As you know from my story, I am also in the “looking at nature” rather than “active gardening” camp. Seems like there are a lot of us, and we are lucky that there are others who enjoy gardening so we can admire it.

  2. Betsy Pfau says:

    As a child I remember friends with severe food and grass allergies, so I can sympathize with you, Marian. The daughter of a friend (who is now a doctor) also was allergic to flowers. She couldn’t even drink certain herbal teas, and always carried an EPI-pen. So your appreciation from afar sounds like the best move, given your health situation.

    How are you doing vis-a-vis the fires? I worry about my daughter in San Jose.

    • Marian says:

      Thanks, Betsy, I definitely will stick with appreciation from afar. The fires have been tough (I’m right on the San Jose border), and the air can be visually deceptive, so I check the particulate numbers every morning. A wet paper towel over the nose and mouth helps when running out to get the newspaper or mail.

  3. John Shutkin says:

    You certainly have good reason to be in the anti-gardening club (unlike, say, myself). I hadn’t even considered that possibility. But glad you can still appreciate the beauties of nature from afar. And hopefully we can all get closer to nature in a few months.

    Also, I promise never to bring you flowers. You’re welcome.

  4. Bless you, and I’m sorry that florabunda makes your body miserable! My ex was like that when he was a child, living on “contact” to avoid constant misery. I felt guilty enjoying spring as much as I did. He did eventually grow out of those. I send my sympathies, and appreciation for your gratitude for the windows(closed or open) in which you get to enjoy the outdoors!

  5. Sorry about those allergies Marian, but I’m so glad you’re not allergic to cats!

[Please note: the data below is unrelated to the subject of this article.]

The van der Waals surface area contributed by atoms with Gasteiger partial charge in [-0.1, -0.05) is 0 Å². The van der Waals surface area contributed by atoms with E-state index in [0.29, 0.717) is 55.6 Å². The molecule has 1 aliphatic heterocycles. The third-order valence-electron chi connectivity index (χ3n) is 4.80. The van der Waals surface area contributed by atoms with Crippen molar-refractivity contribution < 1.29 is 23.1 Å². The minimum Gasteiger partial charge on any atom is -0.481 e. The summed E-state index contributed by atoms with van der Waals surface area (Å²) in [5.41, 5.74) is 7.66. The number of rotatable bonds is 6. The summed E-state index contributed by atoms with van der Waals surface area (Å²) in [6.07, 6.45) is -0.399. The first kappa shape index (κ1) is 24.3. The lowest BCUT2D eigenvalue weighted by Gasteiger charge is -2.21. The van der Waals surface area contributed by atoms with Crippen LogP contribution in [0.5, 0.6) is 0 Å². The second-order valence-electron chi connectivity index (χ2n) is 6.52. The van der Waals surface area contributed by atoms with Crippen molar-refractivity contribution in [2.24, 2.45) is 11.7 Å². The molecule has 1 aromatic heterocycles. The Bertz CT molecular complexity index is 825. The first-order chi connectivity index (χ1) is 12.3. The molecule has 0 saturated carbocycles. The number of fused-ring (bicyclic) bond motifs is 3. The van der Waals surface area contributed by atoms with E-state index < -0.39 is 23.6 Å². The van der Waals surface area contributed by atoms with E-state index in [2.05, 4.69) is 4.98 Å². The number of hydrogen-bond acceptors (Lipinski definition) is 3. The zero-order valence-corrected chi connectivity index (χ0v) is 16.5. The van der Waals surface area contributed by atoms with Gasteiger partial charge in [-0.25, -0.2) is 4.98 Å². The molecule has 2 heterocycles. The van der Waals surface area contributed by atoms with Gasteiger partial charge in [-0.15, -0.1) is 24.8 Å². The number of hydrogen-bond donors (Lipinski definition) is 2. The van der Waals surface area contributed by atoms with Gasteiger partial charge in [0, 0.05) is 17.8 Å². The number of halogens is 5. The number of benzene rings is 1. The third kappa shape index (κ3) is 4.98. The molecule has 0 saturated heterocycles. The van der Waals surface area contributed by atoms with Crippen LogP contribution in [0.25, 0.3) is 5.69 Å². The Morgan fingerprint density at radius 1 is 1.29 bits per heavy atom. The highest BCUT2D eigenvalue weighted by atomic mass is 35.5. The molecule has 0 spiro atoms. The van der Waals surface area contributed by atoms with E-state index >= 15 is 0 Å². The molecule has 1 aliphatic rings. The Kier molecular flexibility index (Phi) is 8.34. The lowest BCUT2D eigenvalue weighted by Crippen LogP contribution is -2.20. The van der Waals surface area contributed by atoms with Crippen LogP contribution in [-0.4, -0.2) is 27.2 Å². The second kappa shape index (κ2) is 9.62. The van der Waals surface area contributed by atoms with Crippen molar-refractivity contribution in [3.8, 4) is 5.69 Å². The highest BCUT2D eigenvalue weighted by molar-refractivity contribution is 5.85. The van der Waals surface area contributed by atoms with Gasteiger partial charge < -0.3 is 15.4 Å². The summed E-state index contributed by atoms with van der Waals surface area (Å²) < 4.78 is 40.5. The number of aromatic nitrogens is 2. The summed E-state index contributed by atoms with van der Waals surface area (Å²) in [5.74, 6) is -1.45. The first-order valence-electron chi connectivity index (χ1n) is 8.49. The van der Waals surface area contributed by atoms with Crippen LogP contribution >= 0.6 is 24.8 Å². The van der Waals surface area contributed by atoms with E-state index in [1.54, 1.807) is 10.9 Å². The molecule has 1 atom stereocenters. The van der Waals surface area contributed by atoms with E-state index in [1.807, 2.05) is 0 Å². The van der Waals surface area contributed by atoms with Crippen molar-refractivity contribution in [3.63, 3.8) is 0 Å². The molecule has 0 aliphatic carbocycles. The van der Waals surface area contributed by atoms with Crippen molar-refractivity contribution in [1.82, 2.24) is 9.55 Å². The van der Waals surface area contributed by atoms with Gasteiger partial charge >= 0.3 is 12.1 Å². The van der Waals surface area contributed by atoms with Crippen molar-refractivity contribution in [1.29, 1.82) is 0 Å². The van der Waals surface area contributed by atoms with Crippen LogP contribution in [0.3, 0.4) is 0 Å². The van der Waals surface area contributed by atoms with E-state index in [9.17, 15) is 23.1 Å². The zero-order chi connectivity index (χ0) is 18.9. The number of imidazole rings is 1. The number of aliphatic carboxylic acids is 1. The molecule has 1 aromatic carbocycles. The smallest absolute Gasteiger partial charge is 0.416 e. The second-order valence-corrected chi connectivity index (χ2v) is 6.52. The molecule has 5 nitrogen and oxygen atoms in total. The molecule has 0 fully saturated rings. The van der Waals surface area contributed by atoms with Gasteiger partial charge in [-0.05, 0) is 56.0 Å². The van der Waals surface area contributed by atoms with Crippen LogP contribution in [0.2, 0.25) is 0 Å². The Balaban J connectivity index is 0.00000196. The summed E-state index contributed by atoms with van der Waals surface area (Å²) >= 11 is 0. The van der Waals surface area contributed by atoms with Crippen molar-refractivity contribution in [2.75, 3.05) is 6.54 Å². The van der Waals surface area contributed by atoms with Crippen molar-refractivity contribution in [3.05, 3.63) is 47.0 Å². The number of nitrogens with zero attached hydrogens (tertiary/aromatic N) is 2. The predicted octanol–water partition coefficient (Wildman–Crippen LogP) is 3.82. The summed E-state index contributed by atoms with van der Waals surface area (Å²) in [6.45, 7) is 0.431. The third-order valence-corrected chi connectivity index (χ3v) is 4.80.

My cousin Yotam and his family had a dog for many years. Suddenly Yotam developed a dog allergy and they had to get rid of their beloved pet!

  6. Ah, Mare…echoing your last sentence, looking at nature IS wonderful! Thankfully it can be appreciated from afar, not to mention as art and even poetry. (Ah, sunflower…)

    If you ever do decide to get a hypoallergenic dog, you won’t regret it! I have one, our Charlie, and although I do have pet allergies, I can actually bury my face in his hair — it’s hair, not fur — without any problem at all. Pure joy!

  7. Marian, that’s tragic! And yet here you are, hale, healthy, and hopefully happy with both feet on the ground. 38/40 allergies! Did you ever give a thought to joining NASA or any similar inorganic passion? Made me laugh AND cry ;-).

    • Marian says:

      Well, Charles, I guess space would be a good environment (deserts, concrete cities, or maybe the beach near the SF Sunset district would be possible). No one can explain so many allergies, except that in my mid 30s I was (accidentally) poisoned when our house painter used a solvent to make some trim shiny, which sent the paint toxins quickly into my body. We’ll never really know.